Kodiak Daily Mirror - Superintendent faces emotional group in Q A session
  
Superintendent faces emotional group in Q&A session
by DAILY MIRROR STAFF
Apr 23, 2014 | 1837 views | 1 1 comments | 29 29 recommendations | email to a friend | print
Kodiak Island Borough School District superintendent Stewart McDonald talks to local residents during a community meeting, Tuesday in the Gerald C. Wilson Auditorium choral pod. (Drew Herman photo)
Kodiak Island Borough School District superintendent Stewart McDonald talks to local residents during a community meeting, Tuesday in the Gerald C. Wilson Auditorium choral pod. (Drew Herman photo)
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Kodiak Island School District superintendent Stewart McDonald faced a civil but emotional group of more than 50 parents and teachers, Tuesday in the Gerald C. Wilson Auditorium choral pod.

The question and answer session brought out repeated talk of low morale among district employees and frustration about communication with the school board and administration.

McDonald appeared receptive to complaints, countering questions about a perceived climate of fear and mistrust with reminders about fiscal constraints and positive interpretations of statistics.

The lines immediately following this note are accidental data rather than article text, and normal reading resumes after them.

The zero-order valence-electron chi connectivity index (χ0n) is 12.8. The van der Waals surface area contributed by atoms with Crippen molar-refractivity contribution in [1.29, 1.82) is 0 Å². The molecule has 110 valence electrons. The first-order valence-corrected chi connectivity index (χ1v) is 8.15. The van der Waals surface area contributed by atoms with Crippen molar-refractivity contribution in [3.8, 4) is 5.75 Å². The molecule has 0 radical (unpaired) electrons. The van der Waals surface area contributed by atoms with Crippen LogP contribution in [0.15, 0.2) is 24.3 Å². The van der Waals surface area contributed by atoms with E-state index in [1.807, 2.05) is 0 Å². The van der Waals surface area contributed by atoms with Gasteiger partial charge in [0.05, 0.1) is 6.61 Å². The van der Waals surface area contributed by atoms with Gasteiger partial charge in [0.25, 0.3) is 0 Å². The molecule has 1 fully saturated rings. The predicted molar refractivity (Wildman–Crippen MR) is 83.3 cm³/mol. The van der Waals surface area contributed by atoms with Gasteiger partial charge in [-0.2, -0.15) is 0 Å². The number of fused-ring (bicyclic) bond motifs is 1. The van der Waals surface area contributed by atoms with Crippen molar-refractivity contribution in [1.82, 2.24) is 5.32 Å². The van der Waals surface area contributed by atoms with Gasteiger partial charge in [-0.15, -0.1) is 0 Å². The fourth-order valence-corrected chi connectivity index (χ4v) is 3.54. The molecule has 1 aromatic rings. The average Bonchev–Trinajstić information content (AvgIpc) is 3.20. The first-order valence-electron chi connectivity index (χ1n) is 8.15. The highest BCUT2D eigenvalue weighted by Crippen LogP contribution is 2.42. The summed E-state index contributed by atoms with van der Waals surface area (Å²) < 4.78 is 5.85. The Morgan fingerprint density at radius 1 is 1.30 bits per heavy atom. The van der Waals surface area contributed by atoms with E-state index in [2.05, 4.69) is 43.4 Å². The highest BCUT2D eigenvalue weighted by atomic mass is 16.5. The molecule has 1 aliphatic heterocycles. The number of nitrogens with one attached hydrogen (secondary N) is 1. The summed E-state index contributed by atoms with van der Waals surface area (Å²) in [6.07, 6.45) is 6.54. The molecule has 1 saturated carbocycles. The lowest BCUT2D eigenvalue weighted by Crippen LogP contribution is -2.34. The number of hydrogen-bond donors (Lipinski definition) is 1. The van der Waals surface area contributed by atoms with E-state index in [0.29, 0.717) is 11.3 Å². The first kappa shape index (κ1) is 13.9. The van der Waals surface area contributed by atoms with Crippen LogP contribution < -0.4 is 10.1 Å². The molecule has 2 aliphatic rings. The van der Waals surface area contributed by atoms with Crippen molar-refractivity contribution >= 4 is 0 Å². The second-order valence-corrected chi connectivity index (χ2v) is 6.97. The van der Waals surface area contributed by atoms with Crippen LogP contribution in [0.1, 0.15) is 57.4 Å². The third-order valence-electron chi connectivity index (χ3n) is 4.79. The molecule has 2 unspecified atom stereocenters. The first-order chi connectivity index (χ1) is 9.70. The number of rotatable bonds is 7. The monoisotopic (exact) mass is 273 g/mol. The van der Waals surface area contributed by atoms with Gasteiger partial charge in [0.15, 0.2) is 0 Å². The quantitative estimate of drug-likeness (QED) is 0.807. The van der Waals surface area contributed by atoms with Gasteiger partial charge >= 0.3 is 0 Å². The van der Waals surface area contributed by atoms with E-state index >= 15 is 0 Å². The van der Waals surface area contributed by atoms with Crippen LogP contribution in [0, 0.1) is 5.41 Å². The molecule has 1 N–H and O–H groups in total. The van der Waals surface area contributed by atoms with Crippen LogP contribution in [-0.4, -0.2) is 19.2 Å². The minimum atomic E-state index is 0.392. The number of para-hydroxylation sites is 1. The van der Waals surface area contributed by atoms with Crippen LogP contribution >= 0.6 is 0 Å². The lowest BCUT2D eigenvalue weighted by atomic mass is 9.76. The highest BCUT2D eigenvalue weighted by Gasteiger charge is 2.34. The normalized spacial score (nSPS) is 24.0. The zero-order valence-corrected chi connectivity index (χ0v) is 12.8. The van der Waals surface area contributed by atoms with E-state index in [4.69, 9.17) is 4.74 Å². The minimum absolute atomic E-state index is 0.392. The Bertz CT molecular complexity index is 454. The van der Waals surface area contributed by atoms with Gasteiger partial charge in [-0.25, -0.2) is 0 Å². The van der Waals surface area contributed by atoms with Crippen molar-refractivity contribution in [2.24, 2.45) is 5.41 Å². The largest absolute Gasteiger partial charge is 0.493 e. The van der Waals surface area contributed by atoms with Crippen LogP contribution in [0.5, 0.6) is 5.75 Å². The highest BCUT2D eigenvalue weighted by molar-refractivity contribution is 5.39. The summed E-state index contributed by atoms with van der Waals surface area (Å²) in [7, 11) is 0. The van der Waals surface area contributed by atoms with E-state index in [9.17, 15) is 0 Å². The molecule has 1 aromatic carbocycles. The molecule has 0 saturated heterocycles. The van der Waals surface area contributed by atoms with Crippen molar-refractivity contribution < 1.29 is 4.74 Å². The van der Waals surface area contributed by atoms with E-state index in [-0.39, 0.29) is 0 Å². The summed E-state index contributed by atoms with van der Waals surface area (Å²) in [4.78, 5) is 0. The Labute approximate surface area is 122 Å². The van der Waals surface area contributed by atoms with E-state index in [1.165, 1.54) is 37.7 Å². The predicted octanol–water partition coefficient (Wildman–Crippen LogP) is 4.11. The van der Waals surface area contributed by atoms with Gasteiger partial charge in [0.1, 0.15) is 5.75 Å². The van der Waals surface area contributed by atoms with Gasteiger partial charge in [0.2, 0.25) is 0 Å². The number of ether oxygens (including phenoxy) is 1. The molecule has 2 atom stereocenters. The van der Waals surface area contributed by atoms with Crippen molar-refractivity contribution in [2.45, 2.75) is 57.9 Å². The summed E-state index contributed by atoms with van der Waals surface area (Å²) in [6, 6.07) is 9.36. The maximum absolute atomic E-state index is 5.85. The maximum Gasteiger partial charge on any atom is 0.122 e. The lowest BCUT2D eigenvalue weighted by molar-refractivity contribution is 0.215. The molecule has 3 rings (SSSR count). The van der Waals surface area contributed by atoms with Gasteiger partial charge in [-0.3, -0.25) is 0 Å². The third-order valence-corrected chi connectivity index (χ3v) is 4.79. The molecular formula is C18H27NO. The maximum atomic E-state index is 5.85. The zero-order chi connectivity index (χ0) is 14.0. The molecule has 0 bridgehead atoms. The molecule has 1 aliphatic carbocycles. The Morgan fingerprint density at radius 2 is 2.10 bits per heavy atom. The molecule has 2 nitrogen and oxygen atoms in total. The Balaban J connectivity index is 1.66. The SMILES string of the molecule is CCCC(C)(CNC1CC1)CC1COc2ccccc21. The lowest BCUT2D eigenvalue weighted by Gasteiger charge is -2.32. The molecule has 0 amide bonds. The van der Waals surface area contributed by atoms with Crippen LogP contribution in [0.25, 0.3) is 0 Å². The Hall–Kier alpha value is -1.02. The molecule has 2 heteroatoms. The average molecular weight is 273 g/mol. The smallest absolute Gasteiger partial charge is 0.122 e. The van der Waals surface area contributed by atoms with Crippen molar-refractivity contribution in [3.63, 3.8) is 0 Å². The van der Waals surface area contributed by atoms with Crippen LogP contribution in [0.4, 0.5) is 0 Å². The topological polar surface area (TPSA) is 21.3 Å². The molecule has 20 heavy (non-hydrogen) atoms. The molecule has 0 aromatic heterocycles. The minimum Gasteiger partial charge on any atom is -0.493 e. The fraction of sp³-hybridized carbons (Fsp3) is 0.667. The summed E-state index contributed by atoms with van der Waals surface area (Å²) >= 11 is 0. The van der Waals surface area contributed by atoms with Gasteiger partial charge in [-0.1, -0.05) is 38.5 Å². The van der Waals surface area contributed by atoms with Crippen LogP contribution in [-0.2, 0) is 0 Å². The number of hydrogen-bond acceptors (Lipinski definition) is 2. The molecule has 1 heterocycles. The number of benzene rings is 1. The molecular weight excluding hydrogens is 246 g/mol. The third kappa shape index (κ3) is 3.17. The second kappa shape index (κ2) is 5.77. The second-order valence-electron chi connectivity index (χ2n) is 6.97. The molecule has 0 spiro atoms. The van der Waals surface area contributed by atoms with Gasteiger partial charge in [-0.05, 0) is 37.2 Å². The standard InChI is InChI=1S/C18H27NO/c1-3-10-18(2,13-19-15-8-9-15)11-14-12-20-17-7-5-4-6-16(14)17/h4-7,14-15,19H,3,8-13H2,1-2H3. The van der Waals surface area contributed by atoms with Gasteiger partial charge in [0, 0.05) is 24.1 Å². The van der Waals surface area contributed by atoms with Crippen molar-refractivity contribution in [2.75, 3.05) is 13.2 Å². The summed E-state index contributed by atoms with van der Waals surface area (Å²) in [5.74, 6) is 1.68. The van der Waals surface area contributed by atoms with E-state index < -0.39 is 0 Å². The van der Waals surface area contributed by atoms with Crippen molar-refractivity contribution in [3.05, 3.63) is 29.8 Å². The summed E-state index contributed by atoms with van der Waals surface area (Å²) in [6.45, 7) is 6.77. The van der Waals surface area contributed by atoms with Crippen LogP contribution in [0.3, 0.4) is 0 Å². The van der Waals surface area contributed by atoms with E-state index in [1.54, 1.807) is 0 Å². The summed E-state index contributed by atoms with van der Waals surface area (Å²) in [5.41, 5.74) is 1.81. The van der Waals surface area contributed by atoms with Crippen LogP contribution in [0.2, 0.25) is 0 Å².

Some teachers said colleagues feared speaking out could lead to retaliation, while parents said students are suffering in the current atmosphere, making change urgent.

Acknowledging the need for an improved atmosphere, the superintendent said building trust would take time, but added, “When is that time?”

Does Superintendent Stewart McDonald have your trust?


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Giovanni Tallino
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April 26, 2014
All I want to say is that my wife Catherine and I are glad we recently retired. Teaching in the KIBSD was not fun and productive any longer. The administration's addiction to technology rather than loyalty to time-proven teaching methods, and the time and money (millions?) wasted on "Pinnacle" (a pig in a poke) have been colossal blunders that have frustrated teachers and severely reduced the time they can spend with students. And, yes, we feel that teachers' input in the district's decisions was ignored too often and that those employees who expressed their disagreement did so at their own risk and possibly faced retaliation.
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